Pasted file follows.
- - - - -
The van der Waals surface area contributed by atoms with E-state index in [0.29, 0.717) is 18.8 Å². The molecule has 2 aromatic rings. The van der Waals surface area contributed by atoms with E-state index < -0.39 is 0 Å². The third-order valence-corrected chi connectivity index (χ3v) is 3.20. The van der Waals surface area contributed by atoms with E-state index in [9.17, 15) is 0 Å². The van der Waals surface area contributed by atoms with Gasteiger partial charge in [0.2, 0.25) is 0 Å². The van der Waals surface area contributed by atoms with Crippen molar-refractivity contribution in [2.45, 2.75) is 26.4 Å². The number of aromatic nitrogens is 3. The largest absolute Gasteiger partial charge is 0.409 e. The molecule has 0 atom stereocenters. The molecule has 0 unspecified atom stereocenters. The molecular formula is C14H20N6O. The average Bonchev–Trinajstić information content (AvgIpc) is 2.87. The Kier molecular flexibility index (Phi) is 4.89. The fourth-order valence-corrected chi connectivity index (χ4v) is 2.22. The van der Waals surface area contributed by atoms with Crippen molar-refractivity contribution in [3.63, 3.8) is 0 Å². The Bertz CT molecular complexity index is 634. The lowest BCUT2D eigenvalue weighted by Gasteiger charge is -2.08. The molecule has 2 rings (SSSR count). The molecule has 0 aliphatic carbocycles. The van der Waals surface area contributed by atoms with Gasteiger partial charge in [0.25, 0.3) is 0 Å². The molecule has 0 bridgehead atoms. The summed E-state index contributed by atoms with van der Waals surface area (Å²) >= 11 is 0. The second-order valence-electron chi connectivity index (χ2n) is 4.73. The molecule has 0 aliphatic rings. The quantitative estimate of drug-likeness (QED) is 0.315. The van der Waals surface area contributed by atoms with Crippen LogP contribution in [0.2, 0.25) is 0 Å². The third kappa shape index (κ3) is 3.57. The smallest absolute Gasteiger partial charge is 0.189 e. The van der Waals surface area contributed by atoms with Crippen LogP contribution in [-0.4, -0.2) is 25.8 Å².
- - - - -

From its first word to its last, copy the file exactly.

The van der Waals surface area contributed by atoms with E-state index in [0.29, 0.717) is 18.8 Å². The molecule has 2 aromatic rings. The van der Waals surface area contributed by atoms with E-state index < -0.39 is 0 Å². The third-order valence-corrected chi connectivity index (χ3v) is 3.20. The van der Waals surface area contributed by atoms with E-state index in [9.17, 15) is 0 Å². The van der Waals surface area contributed by atoms with Gasteiger partial charge in [0.2, 0.25) is 0 Å². The van der Waals surface area contributed by atoms with Crippen molar-refractivity contribution in [2.45, 2.75) is 26.4 Å². The number of aromatic nitrogens is 3. The largest absolute Gasteiger partial charge is 0.409 e. The molecule has 0 atom stereocenters. The molecule has 0 unspecified atom stereocenters. The molecular formula is C14H20N6O. The average Bonchev–Trinajstić information content (AvgIpc) is 2.87. The Kier molecular flexibility index (Phi) is 4.89. The fourth-order valence-corrected chi connectivity index (χ4v) is 2.22. The van der Waals surface area contributed by atoms with Crippen molar-refractivity contribution in [3.63, 3.8) is 0 Å². The Bertz CT molecular complexity index is 634. The lowest BCUT2D eigenvalue weighted by Gasteiger charge is -2.08. The molecule has 2 rings (SSSR count). The molecule has 0 aliphatic carbocycles. The van der Waals surface area contributed by atoms with Gasteiger partial charge in [0.25, 0.3) is 0 Å². The molecule has 0 bridgehead atoms. The summed E-state index contributed by atoms with van der Waals surface area (Å²) >= 11 is 0. The second-order valence-electron chi connectivity index (χ2n) is 4.73. The molecule has 0 aliphatic rings. The quantitative estimate of drug-likeness (QED) is 0.315. The van der Waals surface area contributed by atoms with Crippen LogP contribution in [0.2, 0.25) is 0 Å². The third kappa shape index (κ3) is 3.57. The smallest absolute Gasteiger partial charge is 0.189 e. The van der Waals surface area contributed by atoms with Crippen LogP contribution in [-0.4, -0.2) is 25.8 Å².